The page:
The International Space Station is getting ready to pay the Lowcountry skies a week long visit!
Starting on Friday, Oct. 27 and going through Thursday, Nov. 2, the station will be visible in our skies every day, sometimes twice.
Those getting up early on Friday will be able to see the station pass overhead at 6:28 a.m., according to “Spot the Station”, a website designed by NASA to track where and when the station will be visible.
It will appear on the horizon out of the south-southeast and will be visible for about a minute before vanishing in the southeast.
Weather on Friday morning is presently expected to be clear, making viewing conditions optimal for anyone who wants to see the station.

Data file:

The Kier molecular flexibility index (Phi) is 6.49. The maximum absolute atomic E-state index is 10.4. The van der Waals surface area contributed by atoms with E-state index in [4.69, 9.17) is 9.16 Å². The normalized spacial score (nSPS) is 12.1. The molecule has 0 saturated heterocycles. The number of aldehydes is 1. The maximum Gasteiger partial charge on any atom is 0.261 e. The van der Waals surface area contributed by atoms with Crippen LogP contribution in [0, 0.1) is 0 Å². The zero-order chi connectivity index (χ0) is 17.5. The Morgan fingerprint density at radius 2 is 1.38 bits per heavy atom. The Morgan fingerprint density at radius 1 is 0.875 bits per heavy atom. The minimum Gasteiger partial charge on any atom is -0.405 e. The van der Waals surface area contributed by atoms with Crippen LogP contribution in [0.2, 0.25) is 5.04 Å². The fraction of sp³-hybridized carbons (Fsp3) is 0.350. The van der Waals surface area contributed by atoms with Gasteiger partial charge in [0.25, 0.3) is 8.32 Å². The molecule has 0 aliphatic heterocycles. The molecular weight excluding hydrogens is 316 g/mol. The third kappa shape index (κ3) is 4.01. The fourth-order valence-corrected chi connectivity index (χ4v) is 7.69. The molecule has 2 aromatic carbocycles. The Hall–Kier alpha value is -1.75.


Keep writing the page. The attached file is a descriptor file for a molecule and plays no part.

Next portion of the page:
The first day with two viewing opportunities will be Monday, Oct. 30, when the station will first appear out of the east-southeast at 5:30 a.m. for less than a minute before returning from the west a little more than an hour and a half later at 7:03 a.m.
On its second trip it will be visible for five minutes before it disappears to the north northeast.
The International Space Station moves at about 17,150 mph according to scientists at Cal Tech, which means that in the short time between visits on Monday, the station will have orbited the planet once.
Complete list of International Space Station viewing times
▪ Oct 27: 6:28 a.m. for 1 min
▪ Oct 28: 7:11 a.m. for 6 min
▪ Oct 29: 6:18 a.m. for 4 min
▪ Oct 30: 5:30 a.m. for <1 min, 7:03 a.m. for 5 min
▪ Oct 31: 6:18 a.m. for 3 min
▪ Nov 1: 5:24 a.m. for <1 min, 6:57 a.m. for 2 min
▪ Nov 2: 6:07 a.m. for <1 min